Advance the clock to earlier this month. I had the opportunity to play a round of golf at one of the great golf clubs in the Chicago area with some very good pals. I admit I was pretty burned out and frazzled when the trip began. Once we arrived however we found ourselves in a beautiful day out on a classic golf course. I was playing a mediocre round, typical for me these days. Somewhere on the back nine we came to a long par four which was pretty much straight away. I managed to block my tee shot to the right. WAY to the right. Off-the-correct-hole-onto-some-other- hole kind of right. Using the fancy pants new metal driver my brother was kind enough to give me last year.
When I got to my ball, I found myself looking at a shot over some bordering trees about 195 yards to the green. I am not generally recognized as a tremendously long hitter of the golf ball so I was pondering what club to hit when a couple of college golfers came up. They were actually supposed to be on the hole where my tee shot ended up. Nice young fellows. Sharp looking. Sparkly new style clubs. Gentlemen, they stood back a bit to allow me to hit my shot first. I needed a wood to cover the distance to the green but an iron to get over the trees. I decided to hit a three iron, my longest distance iron club and one of the hardest of my clubs to hit. A bit short for the distance at that. The college men eyed my club as I pulled it from my bag.
"Say, sir, are those blades you're hitting?"
Yes, they sure are.
"Those are antiques aren't they?"
Politely said and a legitimate question. Chuckling, I had to agree. The thought had never occurred to me before. Of course they had been in my bag for several decades when they didn't qualify as antique.
I took my stance and addressed the ball. Put my good tight swing on it. Kept my head dead still. And I flushed it. As soon as I hit it I knew it was as good as I could do. I followed through to see the ball arcing high over the tree line straight at the flag on the green. The green on the hole where I was supposed to be playing. It settled down quite nicely about four feet from the cup. An electric thrill shot through me. I couldn't help it. I stuck that antique three iron in the air and just stared upward for a moment in triumph. A fifty-six year old showing off to his Dad.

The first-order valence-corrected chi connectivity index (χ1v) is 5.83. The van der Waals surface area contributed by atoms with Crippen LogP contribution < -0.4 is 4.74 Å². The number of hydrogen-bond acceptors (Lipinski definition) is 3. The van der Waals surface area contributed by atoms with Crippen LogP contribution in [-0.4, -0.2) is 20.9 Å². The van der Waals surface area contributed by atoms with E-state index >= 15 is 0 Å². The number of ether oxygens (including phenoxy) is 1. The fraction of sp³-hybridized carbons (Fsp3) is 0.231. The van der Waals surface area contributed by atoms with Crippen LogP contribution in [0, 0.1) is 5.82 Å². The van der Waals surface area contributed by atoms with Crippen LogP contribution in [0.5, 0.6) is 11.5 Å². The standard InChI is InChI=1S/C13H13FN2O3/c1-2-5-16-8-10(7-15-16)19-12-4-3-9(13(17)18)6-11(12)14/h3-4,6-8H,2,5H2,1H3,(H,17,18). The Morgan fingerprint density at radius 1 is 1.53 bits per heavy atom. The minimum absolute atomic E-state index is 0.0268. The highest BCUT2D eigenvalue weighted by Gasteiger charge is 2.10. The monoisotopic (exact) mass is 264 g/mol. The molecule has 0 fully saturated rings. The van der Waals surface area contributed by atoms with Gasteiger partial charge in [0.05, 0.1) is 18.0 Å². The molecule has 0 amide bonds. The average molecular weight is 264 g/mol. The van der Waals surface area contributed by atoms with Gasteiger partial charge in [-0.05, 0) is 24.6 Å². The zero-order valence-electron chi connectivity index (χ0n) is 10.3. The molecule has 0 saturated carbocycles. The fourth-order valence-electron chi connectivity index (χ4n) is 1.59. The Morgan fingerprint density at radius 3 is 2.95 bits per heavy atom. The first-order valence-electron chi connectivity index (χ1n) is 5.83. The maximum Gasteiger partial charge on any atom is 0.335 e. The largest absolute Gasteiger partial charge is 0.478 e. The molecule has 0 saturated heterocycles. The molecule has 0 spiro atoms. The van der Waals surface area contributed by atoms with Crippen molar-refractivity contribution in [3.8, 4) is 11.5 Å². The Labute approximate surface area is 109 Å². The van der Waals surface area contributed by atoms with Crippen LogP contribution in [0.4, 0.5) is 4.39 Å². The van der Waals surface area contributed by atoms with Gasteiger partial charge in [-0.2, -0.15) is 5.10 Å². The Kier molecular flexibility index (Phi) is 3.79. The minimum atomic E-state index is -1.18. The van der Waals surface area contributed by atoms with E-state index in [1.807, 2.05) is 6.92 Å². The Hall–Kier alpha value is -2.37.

"Sir, that was one GREAT shot."
Two thumbs up from the college varsity crowd who then went on about their way. I missed the putt for birdie, but I was completely rejuvenated by hitting a perfect golf shot. One so pure, so fitted to the need of the moment, that I am confident I have never hit one better in my life. That moment took years off of my emotional fatigue. Due to the magic of One Perfect Thing, for one perfect moment, I felt like my Dad.
That golf shot was fortuitous. When you are strung out and feeling low I cannot recommend the deployment of One Perfect Thing highly enough. It may be a great tie you haven't worn in a long time. A scoop of your favorite ice cream in a flavor you haven't had in ages. A long look into the eyes of a loved one. Or just getting lucky while doing something you love and being in the moment enough to recognize it when it happens. Find a Perfect Thing. They are out there for us all.
In my mid 50s, husband, father and itinerant storyteller. I am a putative jazz singer, poet and novelist, dedicated to mining every minute of life for the veins of pleasure they contain. My motto is "Dum Vivimus, Vivamus"..."While we Live--LET US LIVE".